No one has been spared by the pandemic, but some of us are struggling more than others to cope. While many are getting used to the rhythms of this new life, some are still coming to terms with (or are still in the midst of) the loss of livelihoods, loved ones, and extended periods of isolation. Not all our problems are universal, and this is especially true for individuals with mental illnesses.
Entrepreneur and activist Francis Baraan IV can attest to that. Francis, who has made a name for himself on social media with his no-holds-barred political commentary, has bipolar disorder. Managing any mental illness is a challenge in itself, but the pandemic has made coping even more complicated by throwing things off-balance and adding more triggers. With all this happening, how can one cope?
Enter: The pandemic
Like many other hoteliers, Francis’ business took a hit when the community quarantines brought the travel and hospitality industry to a standstill. Like many other influencers, his Twitter inbox is full of pleas for financial help — far too many that he can realistically accommodate. But unlike most Filipinos, Francis has to work harder to manage how these negative events affect his moods. And the pandemic has taken away his access to many of his go-to coping strategies, such as exercise, spending time outdoors, and face-to-face time with loved ones.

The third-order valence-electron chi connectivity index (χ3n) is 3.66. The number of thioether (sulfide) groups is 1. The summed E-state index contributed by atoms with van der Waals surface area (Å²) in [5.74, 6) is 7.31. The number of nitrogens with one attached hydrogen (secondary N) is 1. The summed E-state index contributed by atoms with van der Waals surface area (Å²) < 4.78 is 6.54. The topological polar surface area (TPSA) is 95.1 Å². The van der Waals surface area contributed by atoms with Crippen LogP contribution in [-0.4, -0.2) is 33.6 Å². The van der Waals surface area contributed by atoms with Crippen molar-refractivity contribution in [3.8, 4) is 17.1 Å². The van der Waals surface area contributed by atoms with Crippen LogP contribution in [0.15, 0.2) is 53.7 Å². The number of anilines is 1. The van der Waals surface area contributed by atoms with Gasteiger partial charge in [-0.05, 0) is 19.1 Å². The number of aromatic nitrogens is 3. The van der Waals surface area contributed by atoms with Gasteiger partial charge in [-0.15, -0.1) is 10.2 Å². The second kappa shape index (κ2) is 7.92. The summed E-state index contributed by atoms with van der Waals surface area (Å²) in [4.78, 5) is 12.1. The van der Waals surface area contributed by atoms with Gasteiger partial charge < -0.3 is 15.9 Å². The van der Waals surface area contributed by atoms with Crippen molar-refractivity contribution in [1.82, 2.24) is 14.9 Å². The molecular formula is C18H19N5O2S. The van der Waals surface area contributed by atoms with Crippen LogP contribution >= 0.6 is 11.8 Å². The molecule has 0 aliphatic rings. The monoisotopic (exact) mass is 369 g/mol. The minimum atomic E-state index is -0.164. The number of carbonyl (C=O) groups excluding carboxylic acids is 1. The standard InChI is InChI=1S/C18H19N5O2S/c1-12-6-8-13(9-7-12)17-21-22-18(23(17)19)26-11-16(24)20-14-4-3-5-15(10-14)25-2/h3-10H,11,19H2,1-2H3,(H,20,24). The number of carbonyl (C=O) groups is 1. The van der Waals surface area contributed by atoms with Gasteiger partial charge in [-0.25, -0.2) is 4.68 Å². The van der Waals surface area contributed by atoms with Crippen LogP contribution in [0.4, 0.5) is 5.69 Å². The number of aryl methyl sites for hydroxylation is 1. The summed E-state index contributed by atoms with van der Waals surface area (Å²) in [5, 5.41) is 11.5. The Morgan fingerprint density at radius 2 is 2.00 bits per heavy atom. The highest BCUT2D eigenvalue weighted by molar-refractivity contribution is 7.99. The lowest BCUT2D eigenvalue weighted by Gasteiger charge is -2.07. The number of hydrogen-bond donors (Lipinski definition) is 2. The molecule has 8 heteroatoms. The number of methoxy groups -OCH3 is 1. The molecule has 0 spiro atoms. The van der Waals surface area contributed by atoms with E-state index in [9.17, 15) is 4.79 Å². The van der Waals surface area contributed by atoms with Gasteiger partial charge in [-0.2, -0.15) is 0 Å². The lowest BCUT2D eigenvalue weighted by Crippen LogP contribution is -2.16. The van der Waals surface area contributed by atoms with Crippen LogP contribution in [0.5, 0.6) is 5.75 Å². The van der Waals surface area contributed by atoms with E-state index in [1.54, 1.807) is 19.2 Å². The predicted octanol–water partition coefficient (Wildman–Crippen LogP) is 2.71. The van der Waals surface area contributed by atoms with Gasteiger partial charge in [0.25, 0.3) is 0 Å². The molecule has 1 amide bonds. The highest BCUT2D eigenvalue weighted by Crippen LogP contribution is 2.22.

“People who have mental health concerns might not be able to cope well with the pandemic and the limitations of the community quarantine,” says Jeemon Rey “JB” Bacaoco, a clinical psychologist at Gray Matters Psychological and Consultancy Inc. and psychology professor at the University of Santo Tomas. “They might also be experiencing symptoms of mental health problems that might be worsened or aggravated by the uncertainties of the current situation.”
Now that quarantine restrictions are starting to loosen up around the country, things are looking up. But the pandemic will remain a very real threat for quite some time, and so will its effects on our mental health.
What is bipolar disorder anyway?
Bipolar disorder is typically diagnosed during late adolescence or early adulthood. Francis was 27 when he got his diagnosis ten years ago. After spiraling for a couple of years, he was admitted to psychosocial rehab to address his self-destructive behaviors. It was there that he finally understood why he was acting the way that he was, and learned what he could do to get better.
Rehab was an eye-opening experience. “I didn’t really have any concept of what bipolar disorder was back then,” Francis says. “And I didn’t realize the kind of impact my condition had on the people around me.” And he’s not alone. Most people still don’t understand what it means to be bipolar, and there are still plenty of misconceptions around the condition.
So what is bipolar disorder? “To describe it simply, bipolar disorders characterize dramatic shifts in mood, emotions, and energy,” says JB. “It would appear to other people that the individual might be experiencing extremely high and extremely low emotions. However, the shift from high to low emotions does not happen rapidly. It could take days, weeks, and even months.”
There are different types of bipolar disorder. But here’s what they have in common:
- Low moods. “[These] are similar to symptoms of clinical depression such as low mood and energy, feeling hopeless, too much or lack of appetite, inconsistent sleeping pattern, difficulty following a sleeping pattern, and having low to no motivation.”
- High moods. “[These] can be manic or hypomanic episodes depending on severity and duration. People can feel energetic, overly happy, optimistic, and euphoric but can reach an extreme level such as behaving recklessly because of overwhelming positive mood which may be accompanied by racing thoughts.”